A story

Dipok Sarma

We , my parents and my elder sister and I left Singapore to attend our cousins' weddings in Calcutta and we arrived in Calcutta towards the end of November.My father Dr Pradip Bhattacharya is the youngest brother of his family. His eldest brother.Romesh Bhattacharya is a prominent lawyer in Calcutta High Court and a very influential man. It is he who invited us to attend his eldest daughter Rachana's wedding. It is me and my sister's first visit to my parent's homeland. My mother Dr Rukmini Bhattacharya, a woman's doctor, is from Calcutta and studied together with my father in Calcutta.Although the second world war has been going on in Europe for more than a year now, Asian countries are still not involved in it. Yet there is a black out in Calcutta. In the evening, it is a dark city. It is quiet depressing for me.

We start living in our uncle's house as temporary guests. A very big posh house with adjoing tennis court in Southern
Avenue. It is warm like our Singapore. My sister and I regularly go to swim in Dhakuria Lake in the vicinity. All our cousins in India are older than us. My Romesh uncle's children are the would be bride Rachana ,a lecturer in English at a college in Calcutta and her elder brother Rajesh,an engineer who works and live sat Tata Iron & Steel in Jamshedpur with his family. My aunt,Lolita Ganguli younger sister of my father lives in Shillong in Assam. She is a widow now ,her husband an Indian Civil Service officer died in an accident. Their only son Barun is a magistrate now at Gauhati. He fell in love with an Assamese girl,his co-ed at a Calcutta college. Now they are going to get married in the first week of December .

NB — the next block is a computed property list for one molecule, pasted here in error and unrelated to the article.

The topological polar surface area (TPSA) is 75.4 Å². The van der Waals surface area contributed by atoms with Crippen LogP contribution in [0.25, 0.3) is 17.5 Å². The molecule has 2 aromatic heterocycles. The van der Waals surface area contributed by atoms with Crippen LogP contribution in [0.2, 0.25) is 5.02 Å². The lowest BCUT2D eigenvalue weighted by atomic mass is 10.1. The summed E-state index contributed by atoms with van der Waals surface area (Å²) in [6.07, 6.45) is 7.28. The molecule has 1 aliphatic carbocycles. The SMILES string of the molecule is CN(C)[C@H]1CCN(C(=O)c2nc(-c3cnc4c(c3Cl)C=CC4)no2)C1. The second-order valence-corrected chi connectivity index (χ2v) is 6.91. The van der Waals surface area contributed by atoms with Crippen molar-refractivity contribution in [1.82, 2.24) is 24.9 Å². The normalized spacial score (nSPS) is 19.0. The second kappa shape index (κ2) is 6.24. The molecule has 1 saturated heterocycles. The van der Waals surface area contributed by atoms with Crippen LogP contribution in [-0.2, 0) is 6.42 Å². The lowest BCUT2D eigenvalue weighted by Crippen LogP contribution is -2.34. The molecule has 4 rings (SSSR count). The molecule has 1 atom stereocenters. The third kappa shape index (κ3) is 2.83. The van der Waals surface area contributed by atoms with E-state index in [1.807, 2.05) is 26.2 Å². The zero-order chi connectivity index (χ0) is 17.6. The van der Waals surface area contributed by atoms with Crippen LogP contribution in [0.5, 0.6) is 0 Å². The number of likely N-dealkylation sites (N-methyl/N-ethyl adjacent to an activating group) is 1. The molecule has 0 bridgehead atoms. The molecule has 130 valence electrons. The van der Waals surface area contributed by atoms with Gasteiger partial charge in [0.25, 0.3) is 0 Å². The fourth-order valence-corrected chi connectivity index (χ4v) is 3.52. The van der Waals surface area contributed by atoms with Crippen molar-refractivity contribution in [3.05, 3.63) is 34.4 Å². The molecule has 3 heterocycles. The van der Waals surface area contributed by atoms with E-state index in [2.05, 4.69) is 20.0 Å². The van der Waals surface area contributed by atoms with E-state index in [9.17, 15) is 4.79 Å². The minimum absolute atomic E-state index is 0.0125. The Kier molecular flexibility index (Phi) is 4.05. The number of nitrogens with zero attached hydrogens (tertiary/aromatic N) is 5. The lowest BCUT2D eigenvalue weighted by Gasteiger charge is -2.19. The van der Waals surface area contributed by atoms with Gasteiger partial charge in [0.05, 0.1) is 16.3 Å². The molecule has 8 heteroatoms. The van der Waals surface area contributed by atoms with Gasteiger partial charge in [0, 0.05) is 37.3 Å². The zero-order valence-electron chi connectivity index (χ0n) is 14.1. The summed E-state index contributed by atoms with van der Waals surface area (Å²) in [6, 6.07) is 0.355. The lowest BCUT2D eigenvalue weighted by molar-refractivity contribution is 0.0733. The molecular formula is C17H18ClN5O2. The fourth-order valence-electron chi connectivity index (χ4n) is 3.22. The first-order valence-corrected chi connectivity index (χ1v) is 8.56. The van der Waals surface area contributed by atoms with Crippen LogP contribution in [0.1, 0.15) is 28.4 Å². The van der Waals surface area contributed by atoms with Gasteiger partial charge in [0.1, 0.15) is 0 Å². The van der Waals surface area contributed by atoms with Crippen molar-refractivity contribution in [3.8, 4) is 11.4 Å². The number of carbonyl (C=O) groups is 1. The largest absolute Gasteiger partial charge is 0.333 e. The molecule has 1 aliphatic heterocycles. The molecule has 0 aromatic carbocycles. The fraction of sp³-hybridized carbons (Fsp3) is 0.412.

We heard at the family breakfast that in spite of Rachana's strong protests, the family has made her wedding ceremony a memorable event.

On the wedding day my uncle's house is illuminated. And the tennis court is lighted bright. They have the permission from the police. Some of the English officers are the guests. They are served with special food my uncle ordered from some well-known Calcutta restaurant. They are served with alcohol. Uniformed waiters are serving them. It was really a sight in those days when the British officers with their wives attending an Indian family's wedding feast. Bengali guests are served dinner inside the house. But they are also served in the Western style. They are served almost the same food as that are served to a few English guests.The wedding ceremony is performed in the back garden. There we saw my cousin Rachana and the bridegroom Aniruddha in the midst of the priest performing the ceremony. At the entrance of the house on a specially erected rostrum the musicians played the wedding music with Sehnai , Sarengi and other instruments. I find it very lively. I think about a hundred guest is present. There my sister Deepika is chatting with a boy her age. I am quiet alone for the time being. When I come out of the dining place I find I am being followd by a pretty girl my age. She is wearing a knee-length frock and wearing her hair in a ponytail.